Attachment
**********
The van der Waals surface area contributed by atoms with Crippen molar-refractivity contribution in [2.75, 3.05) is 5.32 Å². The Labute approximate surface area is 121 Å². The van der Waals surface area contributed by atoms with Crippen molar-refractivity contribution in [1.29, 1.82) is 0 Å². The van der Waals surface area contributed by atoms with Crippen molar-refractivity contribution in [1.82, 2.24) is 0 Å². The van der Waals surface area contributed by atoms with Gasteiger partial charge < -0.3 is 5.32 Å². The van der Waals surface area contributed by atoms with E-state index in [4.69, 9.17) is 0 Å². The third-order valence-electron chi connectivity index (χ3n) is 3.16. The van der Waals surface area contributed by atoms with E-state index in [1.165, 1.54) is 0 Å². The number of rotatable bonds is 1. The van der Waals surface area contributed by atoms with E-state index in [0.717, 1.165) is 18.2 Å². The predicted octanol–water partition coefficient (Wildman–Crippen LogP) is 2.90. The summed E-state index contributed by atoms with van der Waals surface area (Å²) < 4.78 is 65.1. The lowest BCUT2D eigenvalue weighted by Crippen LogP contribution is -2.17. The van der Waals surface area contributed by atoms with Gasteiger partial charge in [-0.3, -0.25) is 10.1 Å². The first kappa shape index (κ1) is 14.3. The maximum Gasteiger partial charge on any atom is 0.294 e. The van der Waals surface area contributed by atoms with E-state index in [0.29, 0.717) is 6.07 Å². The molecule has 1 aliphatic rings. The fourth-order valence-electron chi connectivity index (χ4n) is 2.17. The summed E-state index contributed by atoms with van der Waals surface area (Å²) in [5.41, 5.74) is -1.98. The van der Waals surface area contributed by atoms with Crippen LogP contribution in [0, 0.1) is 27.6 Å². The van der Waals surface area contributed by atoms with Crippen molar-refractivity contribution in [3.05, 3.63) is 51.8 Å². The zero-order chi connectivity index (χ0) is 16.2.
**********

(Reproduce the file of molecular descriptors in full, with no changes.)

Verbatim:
The van der Waals surface area contributed by atoms with Crippen molar-refractivity contribution in [2.75, 3.05) is 5.32 Å². The Labute approximate surface area is 121 Å². The van der Waals surface area contributed by atoms with Crippen molar-refractivity contribution in [1.29, 1.82) is 0 Å². The van der Waals surface area contributed by atoms with Crippen molar-refractivity contribution in [1.82, 2.24) is 0 Å². The van der Waals surface area contributed by atoms with Gasteiger partial charge < -0.3 is 5.32 Å². The van der Waals surface area contributed by atoms with E-state index in [4.69, 9.17) is 0 Å². The third-order valence-electron chi connectivity index (χ3n) is 3.16. The van der Waals surface area contributed by atoms with E-state index in [1.165, 1.54) is 0 Å². The number of rotatable bonds is 1. The van der Waals surface area contributed by atoms with E-state index in [0.717, 1.165) is 18.2 Å². The predicted octanol–water partition coefficient (Wildman–Crippen LogP) is 2.90. The summed E-state index contributed by atoms with van der Waals surface area (Å²) < 4.78 is 65.1. The lowest BCUT2D eigenvalue weighted by Crippen LogP contribution is -2.17. The van der Waals surface area contributed by atoms with Gasteiger partial charge in [-0.3, -0.25) is 10.1 Å². The first kappa shape index (κ1) is 14.3. The maximum Gasteiger partial charge on any atom is 0.294 e. The van der Waals surface area contributed by atoms with E-state index in [0.29, 0.717) is 6.07 Å². The molecule has 1 aliphatic rings. The fourth-order valence-electron chi connectivity index (χ4n) is 2.17. The summed E-state index contributed by atoms with van der Waals surface area (Å²) in [5.41, 5.74) is -1.98. The van der Waals surface area contributed by atoms with Crippen LogP contribution in [0, 0.1) is 27.6 Å². The van der Waals surface area contributed by atoms with Crippen molar-refractivity contribution in [3.05, 3.63) is 51.8 Å². The zero-order chi connectivity index (χ0) is 16.2.